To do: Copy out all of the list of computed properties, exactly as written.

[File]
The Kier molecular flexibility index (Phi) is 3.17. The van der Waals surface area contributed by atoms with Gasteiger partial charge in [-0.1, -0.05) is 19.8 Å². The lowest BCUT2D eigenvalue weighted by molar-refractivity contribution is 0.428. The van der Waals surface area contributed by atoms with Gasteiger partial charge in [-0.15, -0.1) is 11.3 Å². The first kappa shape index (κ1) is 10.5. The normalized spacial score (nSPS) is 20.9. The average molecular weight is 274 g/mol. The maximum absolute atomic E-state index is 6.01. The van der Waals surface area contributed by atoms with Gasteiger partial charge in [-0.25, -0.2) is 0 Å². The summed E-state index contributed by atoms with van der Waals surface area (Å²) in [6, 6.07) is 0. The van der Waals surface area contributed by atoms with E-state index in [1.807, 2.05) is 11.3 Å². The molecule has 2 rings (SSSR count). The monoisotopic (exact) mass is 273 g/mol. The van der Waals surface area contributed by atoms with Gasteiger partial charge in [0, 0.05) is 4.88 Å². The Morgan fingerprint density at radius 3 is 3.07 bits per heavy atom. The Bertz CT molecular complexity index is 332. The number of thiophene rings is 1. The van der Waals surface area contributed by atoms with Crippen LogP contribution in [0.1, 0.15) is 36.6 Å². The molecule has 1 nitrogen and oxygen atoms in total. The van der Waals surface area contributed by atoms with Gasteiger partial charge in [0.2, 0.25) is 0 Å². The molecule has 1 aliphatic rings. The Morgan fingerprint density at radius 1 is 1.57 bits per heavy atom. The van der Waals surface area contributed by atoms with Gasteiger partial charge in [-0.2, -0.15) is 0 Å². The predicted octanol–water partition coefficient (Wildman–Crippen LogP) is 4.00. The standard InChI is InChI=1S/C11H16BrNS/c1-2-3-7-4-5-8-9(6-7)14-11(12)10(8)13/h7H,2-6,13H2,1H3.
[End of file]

The Kier molecular flexibility index (Phi) is 3.17. The van der Waals surface area contributed by atoms with Gasteiger partial charge in [-0.1, -0.05) is 19.8 Å². The lowest BCUT2D eigenvalue weighted by molar-refractivity contribution is 0.428. The van der Waals surface area contributed by atoms with Gasteiger partial charge in [-0.15, -0.1) is 11.3 Å². The first kappa shape index (κ1) is 10.5. The normalized spacial score (nSPS) is 20.9. The average molecular weight is 274 g/mol. The maximum absolute atomic E-state index is 6.01. The van der Waals surface area contributed by atoms with Gasteiger partial charge in [-0.25, -0.2) is 0 Å². The summed E-state index contributed by atoms with van der Waals surface area (Å²) in [6, 6.07) is 0. The van der Waals surface area contributed by atoms with E-state index in [1.807, 2.05) is 11.3 Å². The molecule has 2 rings (SSSR count). The monoisotopic (exact) mass is 273 g/mol. The van der Waals surface area contributed by atoms with Gasteiger partial charge in [0, 0.05) is 4.88 Å². The Morgan fingerprint density at radius 3 is 3.07 bits per heavy atom. The Bertz CT molecular complexity index is 332. The number of thiophene rings is 1. The van der Waals surface area contributed by atoms with Crippen LogP contribution in [0.1, 0.15) is 36.6 Å². The molecule has 1 nitrogen and oxygen atoms in total. The van der Waals surface area contributed by atoms with Gasteiger partial charge in [0.2, 0.25) is 0 Å². The molecule has 1 aliphatic rings. The Morgan fingerprint density at radius 1 is 1.57 bits per heavy atom. The van der Waals surface area contributed by atoms with Gasteiger partial charge in [-0.2, -0.15) is 0 Å². The predicted octanol–water partition coefficient (Wildman–Crippen LogP) is 4.00. The standard InChI is InChI=1S/C11H16BrNS/c1-2-3-7-4-5-8-9(6-7)14-11(12)10(8)13/h7H,2-6,13H2,1H3.